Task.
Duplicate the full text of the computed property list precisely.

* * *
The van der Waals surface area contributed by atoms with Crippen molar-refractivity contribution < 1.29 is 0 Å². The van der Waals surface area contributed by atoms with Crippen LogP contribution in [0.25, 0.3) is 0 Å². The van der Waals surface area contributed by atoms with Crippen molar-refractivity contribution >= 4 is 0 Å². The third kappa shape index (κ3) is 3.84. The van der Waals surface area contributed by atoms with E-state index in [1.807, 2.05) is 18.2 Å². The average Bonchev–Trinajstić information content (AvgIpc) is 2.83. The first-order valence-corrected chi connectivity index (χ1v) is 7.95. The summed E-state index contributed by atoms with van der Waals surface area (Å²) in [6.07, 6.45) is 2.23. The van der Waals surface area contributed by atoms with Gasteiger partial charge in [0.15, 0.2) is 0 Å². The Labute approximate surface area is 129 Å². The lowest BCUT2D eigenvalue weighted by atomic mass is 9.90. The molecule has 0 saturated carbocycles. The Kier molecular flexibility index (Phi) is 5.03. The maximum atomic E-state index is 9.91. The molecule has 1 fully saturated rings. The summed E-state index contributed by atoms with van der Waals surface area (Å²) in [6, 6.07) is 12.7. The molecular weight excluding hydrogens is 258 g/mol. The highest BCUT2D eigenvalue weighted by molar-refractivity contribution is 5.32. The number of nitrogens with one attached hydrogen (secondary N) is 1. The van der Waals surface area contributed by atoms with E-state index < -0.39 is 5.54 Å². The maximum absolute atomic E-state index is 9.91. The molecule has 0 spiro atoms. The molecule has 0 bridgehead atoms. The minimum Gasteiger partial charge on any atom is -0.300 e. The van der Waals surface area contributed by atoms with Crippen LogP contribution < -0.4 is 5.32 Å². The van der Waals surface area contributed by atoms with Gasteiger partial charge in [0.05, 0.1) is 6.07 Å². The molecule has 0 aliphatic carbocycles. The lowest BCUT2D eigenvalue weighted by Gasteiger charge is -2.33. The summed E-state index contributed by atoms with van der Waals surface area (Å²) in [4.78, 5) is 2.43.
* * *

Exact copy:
The van der Waals surface area contributed by atoms with Crippen molar-refractivity contribution < 1.29 is 0 Å². The van der Waals surface area contributed by atoms with Crippen LogP contribution in [0.25, 0.3) is 0 Å². The van der Waals surface area contributed by atoms with Crippen molar-refractivity contribution >= 4 is 0 Å². The third kappa shape index (κ3) is 3.84. The van der Waals surface area contributed by atoms with E-state index in [1.807, 2.05) is 18.2 Å². The average Bonchev–Trinajstić information content (AvgIpc) is 2.83. The first-order valence-corrected chi connectivity index (χ1v) is 7.95. The summed E-state index contributed by atoms with van der Waals surface area (Å²) in [6.07, 6.45) is 2.23. The van der Waals surface area contributed by atoms with Gasteiger partial charge in [0.15, 0.2) is 0 Å². The Labute approximate surface area is 129 Å². The lowest BCUT2D eigenvalue weighted by atomic mass is 9.90. The molecule has 0 saturated carbocycles. The Kier molecular flexibility index (Phi) is 5.03. The maximum atomic E-state index is 9.91. The molecule has 1 fully saturated rings. The summed E-state index contributed by atoms with van der Waals surface area (Å²) in [6, 6.07) is 12.7. The molecular weight excluding hydrogens is 258 g/mol. The highest BCUT2D eigenvalue weighted by molar-refractivity contribution is 5.32. The number of nitrogens with one attached hydrogen (secondary N) is 1. The van der Waals surface area contributed by atoms with E-state index < -0.39 is 5.54 Å². The maximum absolute atomic E-state index is 9.91. The molecule has 0 spiro atoms. The molecule has 0 bridgehead atoms. The minimum Gasteiger partial charge on any atom is -0.300 e. The van der Waals surface area contributed by atoms with Crippen LogP contribution < -0.4 is 5.32 Å². The van der Waals surface area contributed by atoms with Gasteiger partial charge in [0.05, 0.1) is 6.07 Å². The molecule has 0 aliphatic carbocycles. The lowest BCUT2D eigenvalue weighted by Gasteiger charge is -2.33. The summed E-state index contributed by atoms with van der Waals surface area (Å²) in [4.78, 5) is 2.43.